Columbia River at Revelstoke, B.C. - the site of the 4th "One River - Ethics Matter" conference series
Columbia River Treaty Media & Document Library

As part of his work on the Ethics & Treaty Project, John Osborn has compiled a wealth of information from various sources on dams, salmon recovery, ethics, and the Columbia River Treaty that are stored on CELP's website. 

The Columbia River Treaty Media & Document Libraries are a rich source of documents that include information on the history of the treaty as well as current studies, articles, and films from tribes and First Nations, media outlets, legislators, and more.

We hope that the availability of this resource will encourage more public education, dialogue, and engagement on the issues facing the modernization of the Columbia River Treaty.

Palouse River - photo from WA Dept. of Ecology
100 Years of Water Law

June 6th marked the 100-year anniversary of the adoption of Washington's Water Code, which established the fundamental tenets of Washington's water law as we know it today. The 1917 law instituted the concept of "prior appropriation" (also known as the "first in time, first in right" system) which gives priority to surface water rights and applications established earlier over those received later. The law also recognized Washington's water as a resource held in common by citizens of the state, and mandated that a water right must be obtained by individuals for use of the state's waters. 
To commemorate a century of water law, the Washington State Department of Ecology has put together a comprehensive  chronological story map of the history of Washington's water law, as well as an informational video series featured on their website.  Court decisions and tribal rights have contributed to many changes to Washington's original 1917 water code, and its history is complex and vital to understanding the fundamentals of water law in our state.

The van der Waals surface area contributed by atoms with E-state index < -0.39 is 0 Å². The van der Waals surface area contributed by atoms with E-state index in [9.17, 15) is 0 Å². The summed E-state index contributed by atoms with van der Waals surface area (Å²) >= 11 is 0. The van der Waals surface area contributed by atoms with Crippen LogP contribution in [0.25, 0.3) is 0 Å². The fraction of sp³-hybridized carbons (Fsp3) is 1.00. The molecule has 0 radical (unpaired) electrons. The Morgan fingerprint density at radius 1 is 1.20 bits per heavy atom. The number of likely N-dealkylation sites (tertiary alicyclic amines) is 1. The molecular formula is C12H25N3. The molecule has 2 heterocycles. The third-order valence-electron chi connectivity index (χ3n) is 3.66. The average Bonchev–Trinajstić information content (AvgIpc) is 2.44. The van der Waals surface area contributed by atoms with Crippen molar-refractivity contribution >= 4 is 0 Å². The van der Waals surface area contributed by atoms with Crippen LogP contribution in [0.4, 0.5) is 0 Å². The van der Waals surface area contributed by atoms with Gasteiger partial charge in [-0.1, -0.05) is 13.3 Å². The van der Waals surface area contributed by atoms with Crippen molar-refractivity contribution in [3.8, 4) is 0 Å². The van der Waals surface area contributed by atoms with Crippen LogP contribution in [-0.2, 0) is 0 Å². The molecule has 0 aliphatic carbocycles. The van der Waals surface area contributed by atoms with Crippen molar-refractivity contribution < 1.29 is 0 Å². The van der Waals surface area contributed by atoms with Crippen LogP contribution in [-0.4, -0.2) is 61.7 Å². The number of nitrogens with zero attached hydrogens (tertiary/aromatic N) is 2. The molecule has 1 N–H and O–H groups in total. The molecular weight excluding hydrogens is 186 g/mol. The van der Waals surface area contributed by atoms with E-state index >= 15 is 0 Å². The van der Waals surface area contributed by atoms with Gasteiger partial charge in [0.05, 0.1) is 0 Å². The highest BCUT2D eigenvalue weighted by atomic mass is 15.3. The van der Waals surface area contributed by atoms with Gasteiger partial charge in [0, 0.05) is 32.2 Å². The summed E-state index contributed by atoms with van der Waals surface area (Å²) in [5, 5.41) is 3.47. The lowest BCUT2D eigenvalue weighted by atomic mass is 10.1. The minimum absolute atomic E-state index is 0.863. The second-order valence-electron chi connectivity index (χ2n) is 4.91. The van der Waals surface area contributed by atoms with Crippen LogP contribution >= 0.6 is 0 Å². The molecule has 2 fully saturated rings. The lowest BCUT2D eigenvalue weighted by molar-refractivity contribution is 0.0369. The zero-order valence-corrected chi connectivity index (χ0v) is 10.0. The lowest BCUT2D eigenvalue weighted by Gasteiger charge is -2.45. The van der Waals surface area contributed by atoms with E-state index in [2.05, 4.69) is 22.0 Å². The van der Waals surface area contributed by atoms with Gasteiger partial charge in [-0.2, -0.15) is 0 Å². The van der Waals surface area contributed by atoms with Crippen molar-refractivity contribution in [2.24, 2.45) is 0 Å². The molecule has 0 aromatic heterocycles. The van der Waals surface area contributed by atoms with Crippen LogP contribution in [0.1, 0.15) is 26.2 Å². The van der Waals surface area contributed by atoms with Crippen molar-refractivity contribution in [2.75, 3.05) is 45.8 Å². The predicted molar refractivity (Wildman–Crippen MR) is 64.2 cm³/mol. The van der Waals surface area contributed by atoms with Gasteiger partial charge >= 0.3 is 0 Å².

The White Bluffs section of the Hanford Reach National Monument
The Hanford Reach is Under Threat from the Trump Administration

Under direction from President Trump, U.S. Secretary of the Interior Ryan Zinke is currently reviewing 27 national monuments, including the Hanford Reach. 
First designated as a national monument in 2000, the Hanford Reach is part of the Columbia River plateau, and is the last non-tidal, free-flowing section of the Columbia River in the United States. The Hanford Reach contains some of the most productive salmon spawning areas in the Pacific Northwest, and is important for sagebrush habitat and dozens of unique plant and insect species. The Reach is also culturally significant to Native American tribes - more than 150 archaeological sites are located within the monument. As the last free flowing section of the Columbia River in the U.S., the Hanford Reach is also an important area for recreational activities such as fishing, boating, and bird watching. Loss of national monument designation would mean the loss of federal protection for this vitally important and beautiful area of Washington State.
Public comments on the Hanford Reach and 25 other national monuments will be accepted until July 10th.

Paddle the Reach with CELP & John Roskelley

Experience the Hanford Reach national monument by boat! This August, CELP Board Member and renowned mountaineer and paddler, John Roskelley, will be leading two kayak tours of the Hanford Reach segment of the Columbia River to benefit CELP. The tour will launch at 9 a.m., and take paddlers 19 miles from Vernita Bridge to the White Bluffs WDFW Boat Launch. Depending on the speed of the water, the trip will take five to six hours. 
Kayaks, paddles, and life jackets provided. Some paddling experience required. 
Limited spots available on Saturday, August 12th or Sunday, August 13th.

Tickets are $150 per person. All proceeds will benefit the Center for Environmental Law & Policy's work to protect Washington's rivers and streams.
Contact Elan Ebeling at eebeling@celp.org with any questions.

Happy National Month of Rivers!

June was National River Month! We hope you got outside to enjoy some of Washington's amazing rivers like the Stillaguamish, pictured here - photo by Julie Titone

Thanks for taking the time to read Washington Water Watch!  Thanks to your help, CELP has accomplished much but, as you can see, more needs to be done. You can support our work by making a donation online here, or mailing a check to: 

85 S Washington St #301, Seattle, WA 98104 

The Center for Environmental Law & Policy is a statewide organization whose mission is to protect, preserve and restore Washington's waters through education, policy reform, agency advocacy, and public interest litigation.

If you care about a future with water, please become a CELP member today!
You can reach us at:  206-829-8299 or  email us .